So far, from what I've learned from the c++ book I'm reading, the int main() function in a c++ class is kind of like the public static void main(String args[]) method in java. (I'm a java person and I'm new to c++).

However, I found out that within my source folder, I can't have two c++ classes with int main functions. Basically I wrote a class for printing out hello world and then I wrote another class for adding two numbers and printing the result, all in the same source folder, and I'm getting an error that says "multiple definitions of main".

Why is this happening?

In java it's possible to have a main method in each class. Why is it different for C++ and what's the alternative?

Edited 6 Years Ago by glenak: n/a

Yes only have one main function.

The main function is a placeholder for the start of execution, you can change the name if you inform the linker of the new name but generally you don't.

So what do I do if i want to create multiple class files that can be executed to perform different functions?

CreateThread()

Main is just the primary thread.

Edit: There are many implementations of createthread, and variations (such as createthreadex), an example implementation of createthread which might make your life easier is boost::thread

Edited 6 Years Ago by Unimportant: n/a

Sounds like mutilthreaded programming, this CreateThread() function. And I'm not even on that level yet. So there isn't a function or method or something where I can put in codes in each class and run the class to produce results?

For example, in a source folder I have Class Print and Class Add, and I want to be able to run Print which will print out, "Hello there," and run Add which will print out the addition between two declared integer variables within the class. In java, all I had to do was put in a public static void main method in each class.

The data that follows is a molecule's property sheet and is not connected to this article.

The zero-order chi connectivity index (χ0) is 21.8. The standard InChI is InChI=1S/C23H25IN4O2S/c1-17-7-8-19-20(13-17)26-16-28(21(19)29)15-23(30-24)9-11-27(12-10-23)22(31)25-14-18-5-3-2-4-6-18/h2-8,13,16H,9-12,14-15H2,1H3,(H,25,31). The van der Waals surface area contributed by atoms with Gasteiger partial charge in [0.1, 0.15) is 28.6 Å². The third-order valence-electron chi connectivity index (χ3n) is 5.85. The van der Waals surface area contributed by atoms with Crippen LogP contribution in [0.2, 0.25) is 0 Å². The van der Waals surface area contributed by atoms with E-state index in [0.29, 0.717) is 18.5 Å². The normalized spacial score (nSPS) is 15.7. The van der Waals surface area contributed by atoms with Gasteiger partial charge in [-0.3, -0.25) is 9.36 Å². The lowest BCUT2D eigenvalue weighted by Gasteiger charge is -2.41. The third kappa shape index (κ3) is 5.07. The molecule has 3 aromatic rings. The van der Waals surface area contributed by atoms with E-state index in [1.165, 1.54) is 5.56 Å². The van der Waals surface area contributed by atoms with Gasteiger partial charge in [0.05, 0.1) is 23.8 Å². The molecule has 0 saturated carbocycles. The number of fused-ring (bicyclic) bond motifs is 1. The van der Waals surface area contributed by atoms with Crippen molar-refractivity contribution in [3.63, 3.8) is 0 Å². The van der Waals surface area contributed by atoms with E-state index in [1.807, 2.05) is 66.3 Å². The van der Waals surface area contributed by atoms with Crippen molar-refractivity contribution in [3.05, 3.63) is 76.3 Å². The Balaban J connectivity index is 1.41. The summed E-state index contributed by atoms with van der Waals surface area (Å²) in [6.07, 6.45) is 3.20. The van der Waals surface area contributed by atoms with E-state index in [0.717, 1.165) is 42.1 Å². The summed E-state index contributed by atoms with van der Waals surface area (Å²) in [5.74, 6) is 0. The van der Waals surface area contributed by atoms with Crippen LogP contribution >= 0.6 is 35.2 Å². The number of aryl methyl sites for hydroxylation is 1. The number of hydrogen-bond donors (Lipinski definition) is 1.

Surely, there must be something similar. I mean, this is c++, right? Everyone says it's - well - miles ahead of every language out there.

Edited 6 Years Ago by glenak: n/a

So what do I do if i want to create multiple class files that can be executed to perform different functions?

Here's a very simple example.

testit.cpp(the main program)

#include <iostream>
#include "test2.h"

int main()
{
  myc me(123);
  
  std::cout << me.getitsvalue() << std::endl;
  
  me.setitsvalue(456);
  
  std::cout << me.getitsvalue() << std::endl;
  return 0;
}

test2.cpp(additional file with a class)

class myc
{
public:
  myc();
  myc(unsigned long val);
  ~myc();
  
  unsigned long getitsvalue() const;
  void setitsvalue(unsigned long val);
private:
  unsigned long itsvalue;
};

myc::myc()
:itsvalue(0)
{}

myc::myc(unsigned long val)
:itsvalue(val)
{}

myc::~myc()
{}

unsigned long myc::getitsvalue() const
{
  return itsvalue;
}

void myc::setitsvalue(unsigned long val)
{
  itsvalue = val;
}

test2.h(header file)

class myc
{
public:
  myc();
  myc(unsigned long val);
  ~myc();
  
  unsigned long getitsvalue() const;
  void setitsvalue(unsigned long val);
private:
  unsigned long itsvalue;
};

Now the compiling...I use the GCC compiler.

First create the object files.

g++ -c testit.cpp
g++ -c test2.cpp

Now we create the main executable testit

g++ testit.o test2.o -o testit

Edited 6 Years Ago by gerard4143: n/a

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